'Rolling Stone' Magazine's 'Jackie' to Appear in Court

A jury has decided that Rolling Stone magazine acted "with actual malice" when it published a now-discredited 2014 article, "A Rape on Campus," that claimed a student was gang-raped by members of a University of Virginia fraternity. Rolling Stone/Clarke Locke LLP

A Virginia judge has ordered "Jackie" of Rolling Stone 's now-retracted expose about an alleged gang rape at the University of Virginia to appear in court to be deposed.

"The court believes that a one-day, seven-hour deposition will be sufficient," Judge Glen Conrad wrote in a court order this week calling for the woman identified only as Jackie to appear in court on April 5.

The woman will be deposed as part of an ongoing lawsuit filed by Nicole Eramo, an associate dean at the University of Virginia, against Rolling Stone , the magazine's owner, Wenner Media, and the writer of the expose, "A Rape on Campus," Sabrina Rubin Erdely.

Three days after "A Rape on Campus" was published, the university suspended all fraternities and canceled all fraternal activities. But the article came under scrutiny soon afterward, with the fraternity where the alleged rape was said to have taken place, Phi Kappa Psi, telling reporters the events described by Erdely never occurred.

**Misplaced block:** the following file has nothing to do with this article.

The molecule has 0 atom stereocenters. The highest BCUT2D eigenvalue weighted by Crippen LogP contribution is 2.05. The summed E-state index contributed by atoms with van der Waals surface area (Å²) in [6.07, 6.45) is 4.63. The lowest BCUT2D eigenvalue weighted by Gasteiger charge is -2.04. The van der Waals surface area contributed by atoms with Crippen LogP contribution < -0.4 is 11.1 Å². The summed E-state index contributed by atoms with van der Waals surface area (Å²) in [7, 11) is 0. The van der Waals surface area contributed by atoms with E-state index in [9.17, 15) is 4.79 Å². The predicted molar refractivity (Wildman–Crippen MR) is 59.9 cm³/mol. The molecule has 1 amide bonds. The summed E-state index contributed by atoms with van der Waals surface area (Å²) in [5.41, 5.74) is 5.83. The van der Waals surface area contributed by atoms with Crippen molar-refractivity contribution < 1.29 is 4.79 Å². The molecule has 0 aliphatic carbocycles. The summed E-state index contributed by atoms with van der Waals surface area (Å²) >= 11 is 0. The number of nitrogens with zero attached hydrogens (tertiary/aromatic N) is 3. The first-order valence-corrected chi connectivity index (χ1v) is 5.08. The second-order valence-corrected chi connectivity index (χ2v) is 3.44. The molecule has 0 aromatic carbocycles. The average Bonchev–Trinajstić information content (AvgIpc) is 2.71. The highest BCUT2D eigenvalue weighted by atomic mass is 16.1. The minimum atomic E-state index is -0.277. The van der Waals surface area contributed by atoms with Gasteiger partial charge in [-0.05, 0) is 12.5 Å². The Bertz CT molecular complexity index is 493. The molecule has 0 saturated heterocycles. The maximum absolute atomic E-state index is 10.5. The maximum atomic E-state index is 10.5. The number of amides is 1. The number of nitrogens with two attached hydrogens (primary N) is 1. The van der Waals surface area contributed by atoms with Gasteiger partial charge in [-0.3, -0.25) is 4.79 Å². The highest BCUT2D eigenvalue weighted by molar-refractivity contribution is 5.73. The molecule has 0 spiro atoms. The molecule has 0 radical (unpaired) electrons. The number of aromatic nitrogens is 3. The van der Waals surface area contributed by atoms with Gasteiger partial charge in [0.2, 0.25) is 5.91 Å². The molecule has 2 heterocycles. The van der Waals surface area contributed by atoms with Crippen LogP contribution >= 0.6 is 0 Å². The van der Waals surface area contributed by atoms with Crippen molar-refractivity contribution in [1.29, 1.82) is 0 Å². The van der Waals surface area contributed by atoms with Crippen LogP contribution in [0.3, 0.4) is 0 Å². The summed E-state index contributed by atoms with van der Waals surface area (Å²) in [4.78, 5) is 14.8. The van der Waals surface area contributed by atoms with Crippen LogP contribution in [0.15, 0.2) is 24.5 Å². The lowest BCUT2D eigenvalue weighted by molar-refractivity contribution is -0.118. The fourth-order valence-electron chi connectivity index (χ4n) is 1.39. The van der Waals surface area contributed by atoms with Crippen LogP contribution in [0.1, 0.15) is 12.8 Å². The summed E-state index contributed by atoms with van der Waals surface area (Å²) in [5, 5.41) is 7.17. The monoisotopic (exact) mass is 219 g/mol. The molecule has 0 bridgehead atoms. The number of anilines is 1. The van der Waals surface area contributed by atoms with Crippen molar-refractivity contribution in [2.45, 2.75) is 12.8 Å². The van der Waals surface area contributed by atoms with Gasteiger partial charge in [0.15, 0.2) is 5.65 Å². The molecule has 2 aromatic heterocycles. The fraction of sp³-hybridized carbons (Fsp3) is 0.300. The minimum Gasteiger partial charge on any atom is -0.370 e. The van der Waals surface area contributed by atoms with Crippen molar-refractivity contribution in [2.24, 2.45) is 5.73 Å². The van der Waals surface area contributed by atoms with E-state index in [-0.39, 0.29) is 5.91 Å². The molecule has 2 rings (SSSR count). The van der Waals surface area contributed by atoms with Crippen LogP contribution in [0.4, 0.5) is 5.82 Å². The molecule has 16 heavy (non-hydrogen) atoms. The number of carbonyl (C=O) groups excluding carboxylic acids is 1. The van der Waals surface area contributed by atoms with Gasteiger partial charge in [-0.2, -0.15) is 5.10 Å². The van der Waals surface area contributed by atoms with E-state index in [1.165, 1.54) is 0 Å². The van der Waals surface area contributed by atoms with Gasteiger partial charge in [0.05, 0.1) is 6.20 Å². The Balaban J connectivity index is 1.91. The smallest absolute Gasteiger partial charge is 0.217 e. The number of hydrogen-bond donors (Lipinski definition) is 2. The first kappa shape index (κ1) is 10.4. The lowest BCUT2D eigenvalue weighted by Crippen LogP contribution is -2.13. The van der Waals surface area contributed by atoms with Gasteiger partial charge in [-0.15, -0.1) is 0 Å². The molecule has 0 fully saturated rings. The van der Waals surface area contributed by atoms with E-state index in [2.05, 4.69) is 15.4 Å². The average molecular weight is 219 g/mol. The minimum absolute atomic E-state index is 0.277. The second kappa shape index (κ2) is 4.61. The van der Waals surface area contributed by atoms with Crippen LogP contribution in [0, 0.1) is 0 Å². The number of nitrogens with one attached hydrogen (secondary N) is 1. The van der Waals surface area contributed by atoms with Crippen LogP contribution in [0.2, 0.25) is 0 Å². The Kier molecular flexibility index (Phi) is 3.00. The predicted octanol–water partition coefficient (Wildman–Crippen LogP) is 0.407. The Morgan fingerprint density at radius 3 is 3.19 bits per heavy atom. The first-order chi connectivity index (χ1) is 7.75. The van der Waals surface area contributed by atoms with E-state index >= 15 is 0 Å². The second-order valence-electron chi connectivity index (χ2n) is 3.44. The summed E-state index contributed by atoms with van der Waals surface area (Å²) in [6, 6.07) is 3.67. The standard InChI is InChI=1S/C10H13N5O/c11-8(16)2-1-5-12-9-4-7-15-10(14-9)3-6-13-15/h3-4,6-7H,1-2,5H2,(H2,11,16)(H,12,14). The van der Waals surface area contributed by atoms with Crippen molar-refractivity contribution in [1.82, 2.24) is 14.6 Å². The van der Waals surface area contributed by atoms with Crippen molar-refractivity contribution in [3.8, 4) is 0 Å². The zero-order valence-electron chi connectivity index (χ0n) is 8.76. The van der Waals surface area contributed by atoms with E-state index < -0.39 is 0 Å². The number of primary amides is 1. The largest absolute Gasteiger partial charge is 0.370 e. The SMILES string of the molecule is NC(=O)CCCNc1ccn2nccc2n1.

As new details emerged, the magazine distanced itself from the story. A local police investigation found " no evidence " to support "Jackie's" claims. Rolling Stone retracted the story and asked the Columbia School of Journalism to conduct a review to determine where the magazine went wrong.

In May 2015, Eramo filed suit against the magazine for defamation. Erdely's depiction of Eramo as callous in the face of Jackie's accusations "were not the result of an innocent mistake; they were the result of a wanton journalist who was more concerned with writing an article that fulfilled her preconceived narrative about the victimization of women on American college campuses, and a malicious publisher who was more concerned about selling magazines to boost the economic bottom line for its faltering magazine, than they were about discovering the truth or actual facts," Eramo's attorney wrote.

Jackie has remained anonymous throughout the entire process. She refused to cooperate with the police investigation that found no evidence of her claims.